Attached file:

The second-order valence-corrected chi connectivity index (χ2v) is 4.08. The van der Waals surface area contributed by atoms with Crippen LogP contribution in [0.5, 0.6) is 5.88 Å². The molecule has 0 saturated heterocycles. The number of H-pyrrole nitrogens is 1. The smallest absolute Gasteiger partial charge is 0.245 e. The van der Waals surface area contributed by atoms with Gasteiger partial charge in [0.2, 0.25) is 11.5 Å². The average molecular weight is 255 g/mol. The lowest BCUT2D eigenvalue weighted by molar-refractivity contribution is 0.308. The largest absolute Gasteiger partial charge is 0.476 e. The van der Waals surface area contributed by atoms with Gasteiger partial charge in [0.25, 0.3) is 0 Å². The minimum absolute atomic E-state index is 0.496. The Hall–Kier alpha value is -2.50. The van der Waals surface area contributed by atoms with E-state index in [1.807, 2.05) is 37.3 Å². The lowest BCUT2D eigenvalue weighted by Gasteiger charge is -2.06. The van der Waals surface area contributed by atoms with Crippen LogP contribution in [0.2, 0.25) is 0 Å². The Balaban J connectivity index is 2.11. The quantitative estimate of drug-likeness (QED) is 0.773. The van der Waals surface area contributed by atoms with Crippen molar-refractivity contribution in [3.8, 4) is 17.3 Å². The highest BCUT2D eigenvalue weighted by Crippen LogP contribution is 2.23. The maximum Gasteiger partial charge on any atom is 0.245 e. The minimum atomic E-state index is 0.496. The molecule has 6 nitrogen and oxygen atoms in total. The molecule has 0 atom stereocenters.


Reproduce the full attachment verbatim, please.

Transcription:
The second-order valence-corrected chi connectivity index (χ2v) is 4.08. The van der Waals surface area contributed by atoms with Crippen LogP contribution in [0.5, 0.6) is 5.88 Å². The molecule has 0 saturated heterocycles. The number of H-pyrrole nitrogens is 1. The smallest absolute Gasteiger partial charge is 0.245 e. The van der Waals surface area contributed by atoms with Gasteiger partial charge in [0.2, 0.25) is 11.5 Å². The average molecular weight is 255 g/mol. The lowest BCUT2D eigenvalue weighted by molar-refractivity contribution is 0.308. The largest absolute Gasteiger partial charge is 0.476 e. The van der Waals surface area contributed by atoms with Gasteiger partial charge in [0.25, 0.3) is 0 Å². The minimum absolute atomic E-state index is 0.496. The Hall–Kier alpha value is -2.50. The van der Waals surface area contributed by atoms with E-state index in [1.807, 2.05) is 37.3 Å². The lowest BCUT2D eigenvalue weighted by Gasteiger charge is -2.06. The van der Waals surface area contributed by atoms with Crippen LogP contribution in [0.2, 0.25) is 0 Å². The Balaban J connectivity index is 2.11. The quantitative estimate of drug-likeness (QED) is 0.773. The van der Waals surface area contributed by atoms with Crippen molar-refractivity contribution in [3.8, 4) is 17.3 Å². The highest BCUT2D eigenvalue weighted by Crippen LogP contribution is 2.23. The maximum Gasteiger partial charge on any atom is 0.245 e. The minimum atomic E-state index is 0.496. The molecule has 6 nitrogen and oxygen atoms in total. The molecule has 0 atom stereocenters.